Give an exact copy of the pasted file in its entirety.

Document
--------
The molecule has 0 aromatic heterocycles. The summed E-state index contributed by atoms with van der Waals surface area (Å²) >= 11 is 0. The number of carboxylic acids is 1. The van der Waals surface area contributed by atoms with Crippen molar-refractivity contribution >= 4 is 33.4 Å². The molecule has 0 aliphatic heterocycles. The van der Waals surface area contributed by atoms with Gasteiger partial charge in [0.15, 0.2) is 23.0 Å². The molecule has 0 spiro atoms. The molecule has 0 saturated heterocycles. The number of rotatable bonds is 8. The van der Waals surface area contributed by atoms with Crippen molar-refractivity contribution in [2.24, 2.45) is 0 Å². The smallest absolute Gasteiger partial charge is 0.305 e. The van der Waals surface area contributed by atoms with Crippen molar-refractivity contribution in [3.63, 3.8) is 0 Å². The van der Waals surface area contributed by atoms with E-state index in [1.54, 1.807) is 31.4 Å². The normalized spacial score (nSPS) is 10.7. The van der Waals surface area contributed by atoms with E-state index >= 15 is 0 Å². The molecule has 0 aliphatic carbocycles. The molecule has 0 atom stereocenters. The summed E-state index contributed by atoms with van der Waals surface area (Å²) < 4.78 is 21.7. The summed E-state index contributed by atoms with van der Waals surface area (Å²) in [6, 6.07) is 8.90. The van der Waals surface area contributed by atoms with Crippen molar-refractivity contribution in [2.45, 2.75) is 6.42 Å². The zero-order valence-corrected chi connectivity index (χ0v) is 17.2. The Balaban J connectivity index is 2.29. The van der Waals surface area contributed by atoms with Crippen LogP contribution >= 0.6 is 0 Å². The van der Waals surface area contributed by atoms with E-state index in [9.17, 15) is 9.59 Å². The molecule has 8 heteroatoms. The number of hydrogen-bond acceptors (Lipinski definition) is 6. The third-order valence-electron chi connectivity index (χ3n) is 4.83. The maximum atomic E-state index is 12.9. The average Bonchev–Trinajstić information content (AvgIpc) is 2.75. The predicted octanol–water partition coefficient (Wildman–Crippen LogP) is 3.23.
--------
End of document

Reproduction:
The molecule has 0 aromatic heterocycles. The summed E-state index contributed by atoms with van der Waals surface area (Å²) >= 11 is 0. The number of carboxylic acids is 1. The van der Waals surface area contributed by atoms with Crippen molar-refractivity contribution >= 4 is 33.4 Å². The molecule has 0 aliphatic heterocycles. The van der Waals surface area contributed by atoms with Gasteiger partial charge in [0.15, 0.2) is 23.0 Å². The molecule has 0 spiro atoms. The molecule has 0 saturated heterocycles. The number of rotatable bonds is 8. The van der Waals surface area contributed by atoms with Crippen molar-refractivity contribution in [2.24, 2.45) is 0 Å². The smallest absolute Gasteiger partial charge is 0.305 e. The van der Waals surface area contributed by atoms with Crippen molar-refractivity contribution in [3.63, 3.8) is 0 Å². The van der Waals surface area contributed by atoms with E-state index in [1.54, 1.807) is 31.4 Å². The normalized spacial score (nSPS) is 10.7. The van der Waals surface area contributed by atoms with E-state index >= 15 is 0 Å². The molecule has 0 aliphatic carbocycles. The molecule has 0 atom stereocenters. The summed E-state index contributed by atoms with van der Waals surface area (Å²) < 4.78 is 21.7. The summed E-state index contributed by atoms with van der Waals surface area (Å²) in [6, 6.07) is 8.90. The van der Waals surface area contributed by atoms with Crippen molar-refractivity contribution in [2.45, 2.75) is 6.42 Å². The zero-order valence-corrected chi connectivity index (χ0v) is 17.2. The Balaban J connectivity index is 2.29. The van der Waals surface area contributed by atoms with Crippen LogP contribution >= 0.6 is 0 Å². The van der Waals surface area contributed by atoms with E-state index in [9.17, 15) is 9.59 Å². The molecule has 8 heteroatoms. The number of hydrogen-bond acceptors (Lipinski definition) is 6. The third-order valence-electron chi connectivity index (χ3n) is 4.83. The maximum atomic E-state index is 12.9. The average Bonchev–Trinajstić information content (AvgIpc) is 2.75. The predicted octanol–water partition coefficient (Wildman–Crippen LogP) is 3.23.